Audrey Ames, an enterprising journalist, tries to get the scoop on giant grasshoppers accidentally created at the Illinois State experimental farm. She endeavors to save Chicago, despite a ... See full summary »
Flagwaving story of a new American destroyer, the JOHN PAUL JONES, from the day her keel is laid, to what was very nearly her last voyage. Among the crew, is Steve Boleslavski, a shipyard ... See full summary »
William A. Seiter,
Edward G. Robinson,
In this family saga, Mrs. Parkington recounts the story of her life, beginning as a hotel maid in frontier Nevada where she is swept off her feet by mine owner and financier Augustus ... See full summary »
Alison Kirbe of London, receives a telegram from Texas, that she has inherited a livestock ranch. It is plastered throughout the London newspapers that Alison has become a rich heiress, and... See full summary »
A former reporter comes back home after serving in the army during World War I and finds that it's much more difficult to find work than he expected. Desperate, one day he crashes a wedding... See full summary »
Big-city newspaper Editor Haven D. Allridge starts a crusade to smash corrupt small-town sheriff Burke. After Allridge is suddenly intimidated into silence, state's attorney Chick Johnson ... See full summary »
Docudrama on the development of the first atomic bomb. Told from the perspective of a film recovered from a time capsule several hundred years into the future, the story is narrated by Robert Oppenheimer (Hume Cronyn) and Major General Leslie Groves (Brian Donlevy) beginning with the Nazis stated goal of developing an atomic bomb. Along with Britain and Canada, the U.S. reacts by beginning its own atomic program. The major developments are all presented: Fermi's successful atomic chain reaction; building the huge complex at Oak Ridge, Tenn.; the production of the first supply of plutonium; the testing in the Nevada desert; and finally the dropping of the first atomic bomb on Hiroshima. Written by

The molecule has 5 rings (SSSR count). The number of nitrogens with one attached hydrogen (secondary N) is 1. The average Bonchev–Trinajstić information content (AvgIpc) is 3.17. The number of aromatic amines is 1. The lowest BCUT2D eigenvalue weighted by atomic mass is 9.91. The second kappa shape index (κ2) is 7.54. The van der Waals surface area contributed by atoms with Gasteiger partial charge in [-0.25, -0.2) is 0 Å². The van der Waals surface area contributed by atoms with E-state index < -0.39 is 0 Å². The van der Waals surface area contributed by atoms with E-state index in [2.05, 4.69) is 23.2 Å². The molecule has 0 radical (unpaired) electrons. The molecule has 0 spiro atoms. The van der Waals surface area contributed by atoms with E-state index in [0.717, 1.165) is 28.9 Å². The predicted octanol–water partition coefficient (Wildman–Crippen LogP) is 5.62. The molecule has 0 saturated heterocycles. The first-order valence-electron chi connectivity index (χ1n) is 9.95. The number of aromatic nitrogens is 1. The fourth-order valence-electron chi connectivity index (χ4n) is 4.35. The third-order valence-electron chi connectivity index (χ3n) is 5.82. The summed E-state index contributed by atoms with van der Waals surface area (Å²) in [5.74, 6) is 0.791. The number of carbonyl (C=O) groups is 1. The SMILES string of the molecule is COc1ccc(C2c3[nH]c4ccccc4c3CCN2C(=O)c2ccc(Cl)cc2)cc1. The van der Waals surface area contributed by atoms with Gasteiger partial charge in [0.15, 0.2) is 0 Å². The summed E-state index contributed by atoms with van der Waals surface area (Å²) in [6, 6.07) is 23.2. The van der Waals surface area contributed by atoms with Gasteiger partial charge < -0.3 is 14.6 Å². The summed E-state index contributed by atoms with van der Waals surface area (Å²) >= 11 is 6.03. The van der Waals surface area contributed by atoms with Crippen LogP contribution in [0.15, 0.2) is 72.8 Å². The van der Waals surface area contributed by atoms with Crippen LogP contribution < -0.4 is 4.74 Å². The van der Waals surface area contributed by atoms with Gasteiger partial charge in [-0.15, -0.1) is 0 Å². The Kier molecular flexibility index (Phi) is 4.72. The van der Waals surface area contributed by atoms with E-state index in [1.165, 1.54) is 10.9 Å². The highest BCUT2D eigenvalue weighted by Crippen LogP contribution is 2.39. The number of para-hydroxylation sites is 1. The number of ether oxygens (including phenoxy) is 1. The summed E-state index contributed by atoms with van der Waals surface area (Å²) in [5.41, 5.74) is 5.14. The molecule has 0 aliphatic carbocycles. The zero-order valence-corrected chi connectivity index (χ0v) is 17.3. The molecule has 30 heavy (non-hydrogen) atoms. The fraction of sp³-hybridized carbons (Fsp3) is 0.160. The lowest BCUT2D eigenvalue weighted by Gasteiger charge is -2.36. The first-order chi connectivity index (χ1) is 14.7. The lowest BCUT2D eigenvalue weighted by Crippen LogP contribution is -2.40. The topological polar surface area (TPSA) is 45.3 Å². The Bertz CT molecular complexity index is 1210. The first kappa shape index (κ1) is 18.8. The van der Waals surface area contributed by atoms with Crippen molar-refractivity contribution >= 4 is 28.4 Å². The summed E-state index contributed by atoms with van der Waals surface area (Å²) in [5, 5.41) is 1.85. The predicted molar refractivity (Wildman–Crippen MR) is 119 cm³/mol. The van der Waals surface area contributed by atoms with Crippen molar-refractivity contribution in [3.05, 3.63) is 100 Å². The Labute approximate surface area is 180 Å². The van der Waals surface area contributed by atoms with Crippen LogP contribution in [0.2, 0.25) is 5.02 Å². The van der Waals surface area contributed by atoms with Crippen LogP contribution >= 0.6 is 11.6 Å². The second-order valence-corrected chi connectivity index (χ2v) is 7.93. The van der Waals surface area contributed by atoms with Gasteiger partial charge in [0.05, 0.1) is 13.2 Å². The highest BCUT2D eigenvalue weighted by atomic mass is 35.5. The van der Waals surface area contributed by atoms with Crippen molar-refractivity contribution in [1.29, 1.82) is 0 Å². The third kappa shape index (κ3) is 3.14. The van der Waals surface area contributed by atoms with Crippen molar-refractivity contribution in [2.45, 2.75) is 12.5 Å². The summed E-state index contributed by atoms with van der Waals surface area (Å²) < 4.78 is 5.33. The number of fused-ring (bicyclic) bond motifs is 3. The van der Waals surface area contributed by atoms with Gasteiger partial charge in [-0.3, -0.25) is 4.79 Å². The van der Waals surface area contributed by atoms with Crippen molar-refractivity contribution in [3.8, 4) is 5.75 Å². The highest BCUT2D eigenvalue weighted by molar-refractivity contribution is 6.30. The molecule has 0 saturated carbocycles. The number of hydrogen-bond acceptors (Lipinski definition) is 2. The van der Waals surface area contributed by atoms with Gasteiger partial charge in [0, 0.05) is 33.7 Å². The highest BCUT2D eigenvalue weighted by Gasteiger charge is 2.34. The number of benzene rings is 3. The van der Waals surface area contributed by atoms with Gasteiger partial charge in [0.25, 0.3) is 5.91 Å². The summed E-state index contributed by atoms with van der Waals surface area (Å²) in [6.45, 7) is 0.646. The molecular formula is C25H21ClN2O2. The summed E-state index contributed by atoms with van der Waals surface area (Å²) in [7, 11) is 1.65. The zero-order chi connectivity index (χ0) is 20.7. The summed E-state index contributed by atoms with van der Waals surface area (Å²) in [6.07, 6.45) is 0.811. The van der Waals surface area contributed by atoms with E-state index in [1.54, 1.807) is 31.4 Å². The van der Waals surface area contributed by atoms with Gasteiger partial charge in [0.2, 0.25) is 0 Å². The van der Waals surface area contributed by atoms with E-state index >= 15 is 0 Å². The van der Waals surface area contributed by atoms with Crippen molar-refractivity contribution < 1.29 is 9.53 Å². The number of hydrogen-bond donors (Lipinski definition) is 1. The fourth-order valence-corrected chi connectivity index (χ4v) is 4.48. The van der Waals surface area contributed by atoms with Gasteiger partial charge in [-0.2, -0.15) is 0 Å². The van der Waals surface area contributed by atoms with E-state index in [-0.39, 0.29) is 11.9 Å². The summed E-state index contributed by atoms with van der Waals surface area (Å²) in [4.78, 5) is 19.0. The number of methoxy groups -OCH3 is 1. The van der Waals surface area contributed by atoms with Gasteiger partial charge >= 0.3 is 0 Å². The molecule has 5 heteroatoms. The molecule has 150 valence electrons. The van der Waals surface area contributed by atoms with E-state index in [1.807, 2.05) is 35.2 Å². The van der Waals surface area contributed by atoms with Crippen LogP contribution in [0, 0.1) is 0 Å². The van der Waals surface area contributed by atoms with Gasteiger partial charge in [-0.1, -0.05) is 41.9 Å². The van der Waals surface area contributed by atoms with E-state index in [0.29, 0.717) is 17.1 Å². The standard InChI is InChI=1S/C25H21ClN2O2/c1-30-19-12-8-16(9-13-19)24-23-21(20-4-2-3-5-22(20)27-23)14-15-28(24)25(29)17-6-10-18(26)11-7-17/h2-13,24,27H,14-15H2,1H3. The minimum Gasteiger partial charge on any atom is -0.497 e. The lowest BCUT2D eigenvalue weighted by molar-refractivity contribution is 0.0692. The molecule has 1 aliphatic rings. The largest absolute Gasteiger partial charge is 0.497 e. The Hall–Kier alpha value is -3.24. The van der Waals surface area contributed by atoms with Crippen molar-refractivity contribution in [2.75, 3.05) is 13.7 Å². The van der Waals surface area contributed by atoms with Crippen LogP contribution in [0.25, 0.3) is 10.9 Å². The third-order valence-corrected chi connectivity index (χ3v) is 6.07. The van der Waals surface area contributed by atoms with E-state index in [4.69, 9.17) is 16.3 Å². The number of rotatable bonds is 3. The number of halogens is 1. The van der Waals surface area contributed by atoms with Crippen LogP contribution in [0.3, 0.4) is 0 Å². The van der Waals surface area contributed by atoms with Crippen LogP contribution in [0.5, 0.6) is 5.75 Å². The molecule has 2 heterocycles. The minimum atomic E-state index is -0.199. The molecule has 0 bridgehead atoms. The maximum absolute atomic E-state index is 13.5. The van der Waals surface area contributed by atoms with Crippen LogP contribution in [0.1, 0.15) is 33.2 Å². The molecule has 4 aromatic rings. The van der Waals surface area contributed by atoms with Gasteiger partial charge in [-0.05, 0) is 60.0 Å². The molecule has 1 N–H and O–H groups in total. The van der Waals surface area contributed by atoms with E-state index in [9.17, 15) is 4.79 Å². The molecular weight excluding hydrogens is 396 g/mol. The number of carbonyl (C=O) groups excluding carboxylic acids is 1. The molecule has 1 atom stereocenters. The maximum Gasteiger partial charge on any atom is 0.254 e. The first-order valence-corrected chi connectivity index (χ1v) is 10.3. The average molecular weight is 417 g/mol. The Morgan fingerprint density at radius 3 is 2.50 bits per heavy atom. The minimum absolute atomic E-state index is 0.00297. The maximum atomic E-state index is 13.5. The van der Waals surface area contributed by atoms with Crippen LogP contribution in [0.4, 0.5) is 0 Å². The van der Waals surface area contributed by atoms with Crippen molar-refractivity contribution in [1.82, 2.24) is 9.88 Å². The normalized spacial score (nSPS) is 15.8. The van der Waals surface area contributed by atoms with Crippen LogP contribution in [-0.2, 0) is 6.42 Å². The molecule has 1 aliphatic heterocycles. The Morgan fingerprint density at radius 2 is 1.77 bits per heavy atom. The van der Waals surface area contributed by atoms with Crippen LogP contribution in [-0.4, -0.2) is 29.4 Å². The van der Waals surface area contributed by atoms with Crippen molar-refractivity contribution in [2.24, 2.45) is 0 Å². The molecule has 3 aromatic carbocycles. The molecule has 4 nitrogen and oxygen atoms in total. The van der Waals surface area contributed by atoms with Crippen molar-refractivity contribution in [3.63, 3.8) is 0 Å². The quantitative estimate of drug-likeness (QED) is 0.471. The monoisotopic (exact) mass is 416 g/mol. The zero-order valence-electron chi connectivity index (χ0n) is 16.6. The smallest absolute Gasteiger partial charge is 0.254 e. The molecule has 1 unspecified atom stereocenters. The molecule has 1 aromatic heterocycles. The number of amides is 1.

The idea for the film came from atomic scientists and the first scripts raised questions about the use of the new weapon against Japan and all uses of nuclear energy in the future. By the time the Pentagon and the White House got through with it, the movie took a 180-degree turn. President Truman even got the actor playing him in the movie fired - Greg Mitchell author of 'Atomic Cover-Up: Two U.S. Soldiers, Hiroshima & Nagasaki, and the Greatest Movie Never Made'. See more »
I was very young when I saw this film but I remember the drama of it and the dirt and mud in the scenes where I think they were constructing what I now know to be the Los Alamos site. There was a scene where Tom Drake became exposed to the radiation by catching some equipment and saving many lives which described radiation sickness as "I feel dizzy, etc." I understood that very well. I also fell in love with Robert Walker! I do not remember anything about actual bombing, etc. I think I was too interested in the personal side of the story. This is an historic movie because it was one of the very first about the bomb. I wish it were available anyplace?
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